Making up beauty standards | The Triangle

Making up beauty standards

Manu Camargo: Unsplash
Manu Camargo: Unsplash

Makeup is among the many forms of art in the world and is arguably the most widely known. So widely known, in fact, that people expect women to constantly wear it.

Many women make the choice to wear makeup daily, whether it is because it simply makes them happy or because of societal pressures.

However, I am a woman who rarely wears makeup and have received many comments about my choice to leave it out of my daily routine. Even people in my own family have told me that I look tired and sad without makeup and would look more beautiful and polished with it.

Comments like these demonstrate society’s fixation on beauty and the constant expectation for women to be primped and polished at all times. This is often thought to make women beautiful, and any woman who does any less is branded as lazy or unattractive.

It is no mystery that women are constantly scrutinized for several reasons in the media. Whether a woman is skinny, overweight, dressed up or dressed down, people will find a way to criticize her.

Celebrities who are photographed without makeup on are often the target of these criticisms. These women are under constant pressure to appear flawless in the public eye, and are then captured during a time where they believe they can finally be away from the spotlight for a moment.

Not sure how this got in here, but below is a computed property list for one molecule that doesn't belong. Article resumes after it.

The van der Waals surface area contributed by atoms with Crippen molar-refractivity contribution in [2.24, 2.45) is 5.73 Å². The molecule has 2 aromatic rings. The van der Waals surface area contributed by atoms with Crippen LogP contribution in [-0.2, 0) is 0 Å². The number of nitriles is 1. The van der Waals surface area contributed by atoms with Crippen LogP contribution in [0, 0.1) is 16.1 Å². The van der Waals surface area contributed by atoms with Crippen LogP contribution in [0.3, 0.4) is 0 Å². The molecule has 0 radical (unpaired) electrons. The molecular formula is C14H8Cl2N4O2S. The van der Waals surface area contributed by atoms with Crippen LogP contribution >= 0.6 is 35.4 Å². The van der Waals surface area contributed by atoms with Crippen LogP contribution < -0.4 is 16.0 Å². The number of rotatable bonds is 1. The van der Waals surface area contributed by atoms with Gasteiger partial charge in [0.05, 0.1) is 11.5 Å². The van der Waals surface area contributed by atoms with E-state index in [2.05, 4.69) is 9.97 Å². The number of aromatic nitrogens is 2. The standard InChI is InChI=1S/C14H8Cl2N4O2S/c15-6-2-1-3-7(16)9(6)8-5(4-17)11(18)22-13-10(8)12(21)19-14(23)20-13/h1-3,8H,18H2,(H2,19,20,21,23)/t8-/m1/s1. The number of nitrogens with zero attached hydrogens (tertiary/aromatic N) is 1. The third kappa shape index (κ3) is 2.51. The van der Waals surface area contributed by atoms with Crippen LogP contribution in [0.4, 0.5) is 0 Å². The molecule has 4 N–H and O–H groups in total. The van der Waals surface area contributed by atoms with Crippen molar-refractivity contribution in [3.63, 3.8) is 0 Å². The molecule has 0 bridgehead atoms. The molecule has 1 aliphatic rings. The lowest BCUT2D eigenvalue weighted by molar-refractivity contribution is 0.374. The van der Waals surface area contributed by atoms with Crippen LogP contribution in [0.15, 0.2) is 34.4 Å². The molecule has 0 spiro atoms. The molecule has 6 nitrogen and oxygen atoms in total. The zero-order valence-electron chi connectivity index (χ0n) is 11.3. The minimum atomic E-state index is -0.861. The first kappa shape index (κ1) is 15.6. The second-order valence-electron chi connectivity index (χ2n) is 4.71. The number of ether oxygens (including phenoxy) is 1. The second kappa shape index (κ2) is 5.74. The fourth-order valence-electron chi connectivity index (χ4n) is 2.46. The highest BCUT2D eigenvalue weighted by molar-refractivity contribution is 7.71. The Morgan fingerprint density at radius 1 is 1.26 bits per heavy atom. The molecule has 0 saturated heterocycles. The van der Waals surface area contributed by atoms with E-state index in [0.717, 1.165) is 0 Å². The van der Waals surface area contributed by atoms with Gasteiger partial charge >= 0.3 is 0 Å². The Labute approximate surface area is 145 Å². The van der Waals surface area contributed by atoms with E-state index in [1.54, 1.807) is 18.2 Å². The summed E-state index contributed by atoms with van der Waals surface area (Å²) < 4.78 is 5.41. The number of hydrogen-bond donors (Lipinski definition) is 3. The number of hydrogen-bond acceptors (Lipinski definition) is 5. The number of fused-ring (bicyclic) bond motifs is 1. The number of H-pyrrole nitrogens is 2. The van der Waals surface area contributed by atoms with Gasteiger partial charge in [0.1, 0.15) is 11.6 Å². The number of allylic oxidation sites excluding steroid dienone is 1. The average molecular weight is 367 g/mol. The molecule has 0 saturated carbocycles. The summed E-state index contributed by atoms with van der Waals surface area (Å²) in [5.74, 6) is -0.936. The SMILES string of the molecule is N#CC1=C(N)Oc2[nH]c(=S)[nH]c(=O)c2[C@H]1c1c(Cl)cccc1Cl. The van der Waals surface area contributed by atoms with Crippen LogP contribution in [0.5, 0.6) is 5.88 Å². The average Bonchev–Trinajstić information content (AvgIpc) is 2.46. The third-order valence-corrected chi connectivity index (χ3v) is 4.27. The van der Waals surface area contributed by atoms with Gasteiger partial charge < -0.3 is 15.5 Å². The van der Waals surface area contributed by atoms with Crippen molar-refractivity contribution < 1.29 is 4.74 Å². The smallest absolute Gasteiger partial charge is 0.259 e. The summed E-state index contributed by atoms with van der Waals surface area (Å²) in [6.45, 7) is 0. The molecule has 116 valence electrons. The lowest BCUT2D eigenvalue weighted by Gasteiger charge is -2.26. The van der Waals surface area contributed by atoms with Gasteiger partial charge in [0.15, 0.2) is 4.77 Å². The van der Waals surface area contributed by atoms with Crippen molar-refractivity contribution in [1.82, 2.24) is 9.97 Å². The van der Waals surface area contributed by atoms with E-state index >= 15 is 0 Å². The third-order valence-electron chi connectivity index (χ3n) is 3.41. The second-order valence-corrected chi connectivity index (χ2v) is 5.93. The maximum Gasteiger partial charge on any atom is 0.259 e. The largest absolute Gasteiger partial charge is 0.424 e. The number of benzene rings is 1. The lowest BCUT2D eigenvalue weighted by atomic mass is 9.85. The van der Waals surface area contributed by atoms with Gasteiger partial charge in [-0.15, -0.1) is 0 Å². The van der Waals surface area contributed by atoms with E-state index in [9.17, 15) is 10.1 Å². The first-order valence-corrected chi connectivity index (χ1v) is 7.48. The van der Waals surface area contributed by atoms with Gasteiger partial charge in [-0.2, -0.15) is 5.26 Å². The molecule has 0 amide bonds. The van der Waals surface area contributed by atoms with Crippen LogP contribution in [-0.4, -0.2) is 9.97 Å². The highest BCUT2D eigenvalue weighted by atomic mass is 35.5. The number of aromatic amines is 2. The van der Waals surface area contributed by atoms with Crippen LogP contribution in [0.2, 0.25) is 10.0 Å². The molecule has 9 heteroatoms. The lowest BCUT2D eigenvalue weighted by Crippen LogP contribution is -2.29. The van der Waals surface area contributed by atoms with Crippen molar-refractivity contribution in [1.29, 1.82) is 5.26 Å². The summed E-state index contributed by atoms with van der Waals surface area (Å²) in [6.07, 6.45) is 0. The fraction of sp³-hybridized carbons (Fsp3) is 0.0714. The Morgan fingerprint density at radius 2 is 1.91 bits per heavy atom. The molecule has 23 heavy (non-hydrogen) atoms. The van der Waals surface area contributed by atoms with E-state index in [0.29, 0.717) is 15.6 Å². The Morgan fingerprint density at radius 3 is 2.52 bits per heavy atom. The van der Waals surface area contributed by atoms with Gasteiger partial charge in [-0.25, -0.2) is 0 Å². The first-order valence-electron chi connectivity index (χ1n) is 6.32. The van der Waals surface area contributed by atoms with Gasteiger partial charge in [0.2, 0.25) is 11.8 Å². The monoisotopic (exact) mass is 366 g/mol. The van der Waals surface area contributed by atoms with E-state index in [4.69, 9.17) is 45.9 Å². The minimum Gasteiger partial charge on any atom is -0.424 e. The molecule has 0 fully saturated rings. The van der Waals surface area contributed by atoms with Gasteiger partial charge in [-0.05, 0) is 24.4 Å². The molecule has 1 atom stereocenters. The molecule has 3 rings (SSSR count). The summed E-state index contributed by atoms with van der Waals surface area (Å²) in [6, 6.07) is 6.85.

Complex published an online article titled “30 Shocking Photos of Hot Celebrities Without Makeup or Photoshop.” Following many pictures of the women featured are rude comments about their appearance; one even compares Kate Moss to the “Lord of the Rings” character Gollum.

This article is an example of how harsh the beauty standards for female celebrities are. These photos are not shocking at all — all they reveal is that celebrities are actual humans and have natural flaws. What is more shocking is that people cannot grasp this concept. If someone expects women to naturally look like they do with makeup on, then they will be highly disappointed.

This kind of criticism borders on harassment and is at the root of why people expect women to wear makeup daily.

Some women do, and that’s great. I do not shame those who wear makeup often at all. Some can’t leave the house without it, while I always leave the house without it; everyone has the right to do what makes them feel most comfortable and confident.

I am not here to judge anyone, but it feels like many people spend their lives doing just that. A woman who is not wearing makeup is not doing harm to anyone, except to those whose egos are crushed when they do not have a “sexy” woman to ogle at.

Women are beautiful no matter what choices they make about their appearance. Whether a woman wears makeup or not should not determine your definition of her beauty.